The big surprise from Friday’s downbeat survey on Japanese business sentiment is that it nudged share prices lower. Sure, the Bank of Japan’s widely followed Tankan survey showed big manufacturers’ sentiment at a two-year low – but how could it have been otherwise?

Data from the world’s second biggest economy have turned relentlessly bleak. Last week estimates of growth for the third quarter were revised down to an annualised 1.5 per cent compared with initial estimates of 2.6 per cent. A few days later a government survey revealed that consumer confidence had reached a four-year low in the month of November.

The recently completed reporting season showed a deceleration in earnings growth and the stock market, down 10 per cent this year in local currency terms, has lagged behind global peers. Add in a likely US slowdown and a bout of yen appreciation, and it is hard to see what Japanese manufacturers have to smile about.

The pressing question is how bad things can get. There are some one-off factors depressing growth, including more stringent new building regulations, but the basic mood is one of caution. Companies themselves are looking for a modest 1.1 per cent rise in recurring profits this year, according to the Tankan.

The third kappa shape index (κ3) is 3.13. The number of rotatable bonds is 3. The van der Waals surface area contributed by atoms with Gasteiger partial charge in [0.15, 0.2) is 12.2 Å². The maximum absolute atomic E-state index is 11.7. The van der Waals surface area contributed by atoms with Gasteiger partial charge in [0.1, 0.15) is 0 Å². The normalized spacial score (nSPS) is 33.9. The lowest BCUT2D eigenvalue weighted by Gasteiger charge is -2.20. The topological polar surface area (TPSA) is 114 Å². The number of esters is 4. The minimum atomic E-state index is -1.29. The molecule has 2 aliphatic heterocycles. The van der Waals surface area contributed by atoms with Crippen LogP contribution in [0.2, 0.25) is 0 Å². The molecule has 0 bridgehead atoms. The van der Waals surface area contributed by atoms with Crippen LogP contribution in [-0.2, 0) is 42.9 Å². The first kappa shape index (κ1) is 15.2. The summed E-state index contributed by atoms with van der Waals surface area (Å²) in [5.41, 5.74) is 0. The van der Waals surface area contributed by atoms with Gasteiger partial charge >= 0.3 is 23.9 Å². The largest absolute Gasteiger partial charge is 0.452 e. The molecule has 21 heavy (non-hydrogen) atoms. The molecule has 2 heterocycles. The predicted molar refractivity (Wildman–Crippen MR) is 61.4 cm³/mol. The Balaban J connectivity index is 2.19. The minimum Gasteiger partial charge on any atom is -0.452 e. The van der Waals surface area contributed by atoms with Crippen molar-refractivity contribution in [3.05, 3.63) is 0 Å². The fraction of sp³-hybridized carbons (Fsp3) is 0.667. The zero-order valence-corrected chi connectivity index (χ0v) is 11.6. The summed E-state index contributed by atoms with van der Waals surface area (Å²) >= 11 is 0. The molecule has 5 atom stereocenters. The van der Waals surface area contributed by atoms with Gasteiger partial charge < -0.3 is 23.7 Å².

Higher prices for oil and other raw materials suggest margins will continue to contract, particularly since companies struggle to pass on increases in input costs. Alone of the big industrialised countries, the price of Japan’s exports to the US fell in the year to November, according to US data.

Are there any bright spots? Optimists can take heart from the plans for bigger spending. Large companies plan to raise capital expenditure this fiscal year, although this tends to be an unreliable part of the survey and spending plans will be swiftly whittled back if demand cools. Oh, and money should remain cheap. The chances of the BoJ being able to raise rates this fiscal year look slim.

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